This article brought to you by CoreLogic.
Imagine living in a place that features the right mix of homes, parks, public transit, libraries, restaurants, and shops – and roads with the capacity to handle traffic, even on stormy days or during rush hour. We’ve all seen the opposite: metropolitan areas overrun by traffic jams, dense urban areas with a dearth of moderately priced housing and suburbs with plenty of homes but a severe shortage of stores and restaurants. The solution: carefully considered urban planning based on data-driven analysis.
Urban planning, typically handled by local governments, involves a variety of decisions that influence the viability of a community and the satisfaction of residents and business owners. Decisions that planners make, including where to build public amenities such as schools and libraries, how to manage traffic flow, and what zoning should be implemented to manage housing and business needs, can all be informed with in-depth demographic data, hazard risk analysis and trend data that can be both forward-facing and historical.
Location intelligence and mapping have played a pivotal role in urban planning for decades, if not centuries, and that role is accelerating and bringing deeper insights. Urban planners can now use historical and near real-time data about foot and auto traffic, changing demographics, property valuation, as well as existing and planned infrastructure, to better understand the complex interrelated spatial relationships that will enable them to make smarter decisions for the long term and create more vibrant and sustainable communities.
Whether a planning professional is working in an existing city that requires evaluating potential redevelopment of neighborhoods and business districts or assessing possibilities for a new development on previously unimproved land in a rural or suburban location, lessons can be learned from other communities or from past actions within the same community to determine what works and what doesn’t. Leveraging historical data and trends is a key item for the urban planner to consider as they plan the future of their community.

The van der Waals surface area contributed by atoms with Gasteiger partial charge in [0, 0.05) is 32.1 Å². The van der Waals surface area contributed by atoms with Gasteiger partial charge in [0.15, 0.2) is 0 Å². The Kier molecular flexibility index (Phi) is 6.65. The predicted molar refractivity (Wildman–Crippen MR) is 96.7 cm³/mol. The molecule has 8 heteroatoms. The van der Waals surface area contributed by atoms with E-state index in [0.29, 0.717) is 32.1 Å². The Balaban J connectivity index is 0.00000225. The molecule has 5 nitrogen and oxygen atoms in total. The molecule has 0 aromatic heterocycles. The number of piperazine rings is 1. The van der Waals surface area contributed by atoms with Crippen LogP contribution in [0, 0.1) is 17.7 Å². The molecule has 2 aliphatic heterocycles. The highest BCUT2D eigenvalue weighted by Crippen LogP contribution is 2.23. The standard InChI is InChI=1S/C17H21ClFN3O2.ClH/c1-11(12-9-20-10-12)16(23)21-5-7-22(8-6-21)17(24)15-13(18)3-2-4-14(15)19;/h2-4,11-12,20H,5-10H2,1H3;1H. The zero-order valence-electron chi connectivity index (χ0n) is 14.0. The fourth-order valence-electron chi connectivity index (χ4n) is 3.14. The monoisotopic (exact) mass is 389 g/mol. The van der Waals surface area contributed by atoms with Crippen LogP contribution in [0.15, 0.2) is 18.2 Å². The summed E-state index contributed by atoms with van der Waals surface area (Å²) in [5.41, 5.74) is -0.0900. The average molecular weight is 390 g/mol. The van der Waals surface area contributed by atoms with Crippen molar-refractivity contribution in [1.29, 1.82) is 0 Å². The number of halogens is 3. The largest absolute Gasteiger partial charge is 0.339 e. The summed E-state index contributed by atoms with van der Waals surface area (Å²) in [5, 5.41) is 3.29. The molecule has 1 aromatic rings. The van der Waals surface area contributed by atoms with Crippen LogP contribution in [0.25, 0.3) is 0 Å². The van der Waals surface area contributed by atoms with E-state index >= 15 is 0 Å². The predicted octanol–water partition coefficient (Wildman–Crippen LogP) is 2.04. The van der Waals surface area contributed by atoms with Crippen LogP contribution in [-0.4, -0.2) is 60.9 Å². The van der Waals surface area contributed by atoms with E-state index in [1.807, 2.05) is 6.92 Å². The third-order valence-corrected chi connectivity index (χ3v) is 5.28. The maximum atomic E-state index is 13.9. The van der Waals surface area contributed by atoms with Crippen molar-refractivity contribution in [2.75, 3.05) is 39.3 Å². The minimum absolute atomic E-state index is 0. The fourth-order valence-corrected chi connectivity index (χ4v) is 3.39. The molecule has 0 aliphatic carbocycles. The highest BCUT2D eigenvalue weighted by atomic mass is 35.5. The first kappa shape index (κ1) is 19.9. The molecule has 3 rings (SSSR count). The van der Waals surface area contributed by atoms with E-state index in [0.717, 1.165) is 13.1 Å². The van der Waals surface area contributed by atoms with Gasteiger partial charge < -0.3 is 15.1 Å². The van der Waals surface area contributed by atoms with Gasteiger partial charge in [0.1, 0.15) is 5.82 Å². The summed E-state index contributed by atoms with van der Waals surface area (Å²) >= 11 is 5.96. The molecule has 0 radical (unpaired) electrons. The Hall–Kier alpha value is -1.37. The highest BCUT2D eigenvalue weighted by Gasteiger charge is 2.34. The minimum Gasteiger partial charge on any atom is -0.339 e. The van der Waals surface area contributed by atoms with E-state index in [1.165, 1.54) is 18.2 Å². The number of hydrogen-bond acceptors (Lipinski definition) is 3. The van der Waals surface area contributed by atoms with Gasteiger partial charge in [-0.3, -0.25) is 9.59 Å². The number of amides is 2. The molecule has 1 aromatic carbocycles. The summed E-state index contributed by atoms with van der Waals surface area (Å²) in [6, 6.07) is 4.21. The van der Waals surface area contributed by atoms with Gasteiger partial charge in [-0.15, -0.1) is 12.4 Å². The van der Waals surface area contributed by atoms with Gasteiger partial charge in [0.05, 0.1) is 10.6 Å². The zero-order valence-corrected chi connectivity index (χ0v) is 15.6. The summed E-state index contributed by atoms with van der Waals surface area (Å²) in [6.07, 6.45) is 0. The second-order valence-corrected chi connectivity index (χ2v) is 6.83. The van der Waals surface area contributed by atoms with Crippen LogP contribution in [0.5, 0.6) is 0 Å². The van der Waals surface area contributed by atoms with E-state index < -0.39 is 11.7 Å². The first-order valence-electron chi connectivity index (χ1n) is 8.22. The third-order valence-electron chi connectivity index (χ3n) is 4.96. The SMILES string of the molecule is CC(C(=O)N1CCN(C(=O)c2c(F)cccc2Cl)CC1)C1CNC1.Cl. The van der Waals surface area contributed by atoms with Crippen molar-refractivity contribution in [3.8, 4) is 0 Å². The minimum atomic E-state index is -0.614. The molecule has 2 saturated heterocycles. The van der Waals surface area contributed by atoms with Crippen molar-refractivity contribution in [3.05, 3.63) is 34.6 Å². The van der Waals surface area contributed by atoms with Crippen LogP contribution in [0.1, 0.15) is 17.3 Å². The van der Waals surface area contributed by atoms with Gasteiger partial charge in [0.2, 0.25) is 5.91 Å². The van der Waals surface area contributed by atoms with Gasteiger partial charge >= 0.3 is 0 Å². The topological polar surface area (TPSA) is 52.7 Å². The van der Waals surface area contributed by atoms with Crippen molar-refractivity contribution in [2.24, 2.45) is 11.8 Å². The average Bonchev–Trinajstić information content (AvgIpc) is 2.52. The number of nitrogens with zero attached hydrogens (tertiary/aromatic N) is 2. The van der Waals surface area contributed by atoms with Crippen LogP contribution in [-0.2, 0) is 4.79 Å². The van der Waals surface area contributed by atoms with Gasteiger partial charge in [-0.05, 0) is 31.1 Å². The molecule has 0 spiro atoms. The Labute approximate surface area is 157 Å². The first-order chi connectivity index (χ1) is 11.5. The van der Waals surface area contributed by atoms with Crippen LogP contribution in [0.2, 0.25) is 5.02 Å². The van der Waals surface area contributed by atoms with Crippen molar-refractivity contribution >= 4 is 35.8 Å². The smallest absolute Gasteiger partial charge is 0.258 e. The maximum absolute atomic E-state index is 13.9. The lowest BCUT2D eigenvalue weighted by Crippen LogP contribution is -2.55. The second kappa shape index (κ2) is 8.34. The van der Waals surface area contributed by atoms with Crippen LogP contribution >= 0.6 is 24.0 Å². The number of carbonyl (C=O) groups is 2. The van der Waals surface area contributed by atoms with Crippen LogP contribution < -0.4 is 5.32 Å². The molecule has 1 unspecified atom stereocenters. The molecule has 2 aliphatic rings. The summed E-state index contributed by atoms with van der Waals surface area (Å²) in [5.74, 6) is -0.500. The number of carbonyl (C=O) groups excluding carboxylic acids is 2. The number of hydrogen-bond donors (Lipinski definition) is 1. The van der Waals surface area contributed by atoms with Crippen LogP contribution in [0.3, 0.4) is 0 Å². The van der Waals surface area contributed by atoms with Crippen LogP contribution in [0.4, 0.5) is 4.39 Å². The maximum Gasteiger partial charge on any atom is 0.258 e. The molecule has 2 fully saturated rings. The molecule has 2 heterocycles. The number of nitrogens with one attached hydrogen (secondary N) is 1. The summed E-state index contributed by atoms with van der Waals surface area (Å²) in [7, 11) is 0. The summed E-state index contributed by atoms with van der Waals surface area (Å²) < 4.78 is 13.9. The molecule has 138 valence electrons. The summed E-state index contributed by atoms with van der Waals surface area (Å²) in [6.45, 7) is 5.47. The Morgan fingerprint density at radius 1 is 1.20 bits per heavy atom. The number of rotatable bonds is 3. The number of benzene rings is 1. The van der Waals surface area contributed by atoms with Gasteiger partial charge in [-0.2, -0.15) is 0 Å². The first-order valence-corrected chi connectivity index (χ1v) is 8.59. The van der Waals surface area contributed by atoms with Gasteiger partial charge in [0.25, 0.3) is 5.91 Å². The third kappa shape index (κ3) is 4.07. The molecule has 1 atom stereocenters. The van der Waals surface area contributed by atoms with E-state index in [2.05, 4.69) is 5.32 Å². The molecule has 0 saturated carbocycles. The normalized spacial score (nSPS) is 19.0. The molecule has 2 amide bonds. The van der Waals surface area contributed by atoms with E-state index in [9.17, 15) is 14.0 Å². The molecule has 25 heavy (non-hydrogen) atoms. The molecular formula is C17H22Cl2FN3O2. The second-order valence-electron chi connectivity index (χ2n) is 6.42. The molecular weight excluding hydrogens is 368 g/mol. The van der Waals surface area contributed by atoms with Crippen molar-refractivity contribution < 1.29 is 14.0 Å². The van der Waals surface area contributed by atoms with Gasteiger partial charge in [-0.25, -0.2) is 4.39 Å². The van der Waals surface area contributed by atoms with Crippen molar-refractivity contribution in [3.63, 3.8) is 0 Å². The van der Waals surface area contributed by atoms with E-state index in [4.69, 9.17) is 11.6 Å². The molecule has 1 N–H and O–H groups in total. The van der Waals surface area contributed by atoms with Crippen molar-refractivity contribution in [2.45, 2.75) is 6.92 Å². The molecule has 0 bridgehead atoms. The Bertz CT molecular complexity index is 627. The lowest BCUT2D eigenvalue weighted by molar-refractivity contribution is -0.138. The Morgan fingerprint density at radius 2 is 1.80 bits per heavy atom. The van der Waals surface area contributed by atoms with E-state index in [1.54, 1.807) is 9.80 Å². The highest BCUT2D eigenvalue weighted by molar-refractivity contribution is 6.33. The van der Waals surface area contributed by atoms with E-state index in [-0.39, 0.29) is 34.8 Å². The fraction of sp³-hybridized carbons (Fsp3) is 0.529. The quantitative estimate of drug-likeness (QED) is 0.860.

Planners can gain insight into these historic trends by utilizing data from “lookalike” communities. For example, planners in Boerne, Texas, a small town about 30 minutes northwest of San Antonio, can review the experience of Kyle, a similarly growing community south of Austin which has nearly doubled in size over the past decade. A quick review of population change in these two communities available from the US Census Bureau indicates that Boerne has a near identical growth rate to Kyle since 2010 but is about 15-20 years behind their current population. For planners in Boerne, evaluating what has and hasn’t worked in communities like Kyle is relevant and allows more insightful decision-making for their own plans. Leveraging this type of historical data and comparisons across similar jurisdictions is now available to planners in a manner that was more difficult to obtain in the past.
While it may seem easier to plan a community from the ground up, such as when a massive parcel of farmland is converted to housing, data analysis is needed to inform those decisions, too. More and more frequently, developers are working directly with urban planners to estimate who will live in the community based on employment information, demographics, and employment trends. Roads and schools are being planned based not just on population changes and tax revenue estimates, but also by analyzing location-based information, historic growth rates, and both historic and real-time traffic information based on analysis of who the new homeowners and businesses are going to be.
Meeting needs through planning
Economic, social, and environmental forces influence housing and urban planning decisions, and government officials need the best possible tools and data to understand the complicated nature of these sometimes-competing forces to arrive at the best solutions for their communities. Insights enhanced with machine learning can help to determine solutions to pressing needs, such as the housing shortage.
Faster development of these much-needed homes can be facilitated through mapping tools and other platforms that evaluate where to build new affordable housing in close proximity to employment, or to rehabilitate existing housing while maintaining affordability. Heat maps that show structures, foot and automobile traffic, and empty parcels can be aligned with evolving demographic information and property valuation to inform planners, as well as developers and investors. Understanding the permitting process, existing zoning in specific areas and the availability of investment incentives, such as opportunity zones for developers or buyers, can be instantly incorporated into analysis with software.
Understanding the risks associated with a location, including exposure to natural disasters, climate change and hazardous waste from existing or former industrial use, is essential to the planning process. It is also worth mentioning that understanding impacts from outside your community that could ultimately impact your community are important to consider. Data and content that is accurate, consistent, and current is an important component for planners to consider as they address where to locate future housing, businesses, and infrastructure.